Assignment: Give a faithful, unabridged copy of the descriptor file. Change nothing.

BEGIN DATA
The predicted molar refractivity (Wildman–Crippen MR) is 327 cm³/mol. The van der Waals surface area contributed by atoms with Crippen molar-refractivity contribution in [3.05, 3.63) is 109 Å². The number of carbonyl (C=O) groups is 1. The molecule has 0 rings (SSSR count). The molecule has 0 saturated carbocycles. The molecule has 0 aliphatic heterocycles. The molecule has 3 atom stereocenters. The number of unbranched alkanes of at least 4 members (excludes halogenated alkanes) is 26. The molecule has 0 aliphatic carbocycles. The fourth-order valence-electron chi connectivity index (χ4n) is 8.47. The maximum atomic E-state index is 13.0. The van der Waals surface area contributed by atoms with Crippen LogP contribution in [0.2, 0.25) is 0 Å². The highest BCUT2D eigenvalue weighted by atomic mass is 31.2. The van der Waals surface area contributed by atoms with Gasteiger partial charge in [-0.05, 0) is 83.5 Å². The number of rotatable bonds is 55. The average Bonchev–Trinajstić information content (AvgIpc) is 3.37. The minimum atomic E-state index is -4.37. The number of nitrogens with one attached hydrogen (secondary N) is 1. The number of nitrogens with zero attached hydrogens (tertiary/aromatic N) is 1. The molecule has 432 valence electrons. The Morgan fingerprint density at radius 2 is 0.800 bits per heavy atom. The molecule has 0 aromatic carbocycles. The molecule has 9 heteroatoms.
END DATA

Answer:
The predicted molar refractivity (Wildman–Crippen MR) is 327 cm³/mol. The van der Waals surface area contributed by atoms with Crippen molar-refractivity contribution in [3.05, 3.63) is 109 Å². The number of carbonyl (C=O) groups is 1. The molecule has 0 rings (SSSR count). The molecule has 0 saturated carbocycles. The molecule has 0 aliphatic heterocycles. The molecule has 3 atom stereocenters. The number of unbranched alkanes of at least 4 members (excludes halogenated alkanes) is 26. The molecule has 0 aliphatic carbocycles. The fourth-order valence-electron chi connectivity index (χ4n) is 8.47. The maximum atomic E-state index is 13.0. The van der Waals surface area contributed by atoms with Crippen LogP contribution in [0.2, 0.25) is 0 Å². The highest BCUT2D eigenvalue weighted by atomic mass is 31.2. The van der Waals surface area contributed by atoms with Gasteiger partial charge in [-0.05, 0) is 83.5 Å². The number of rotatable bonds is 55. The average Bonchev–Trinajstić information content (AvgIpc) is 3.37. The minimum atomic E-state index is -4.37. The number of nitrogens with one attached hydrogen (secondary N) is 1. The number of nitrogens with zero attached hydrogens (tertiary/aromatic N) is 1. The molecule has 432 valence electrons. The Morgan fingerprint density at radius 2 is 0.800 bits per heavy atom. The molecule has 0 aromatic carbocycles. The molecule has 9 heteroatoms.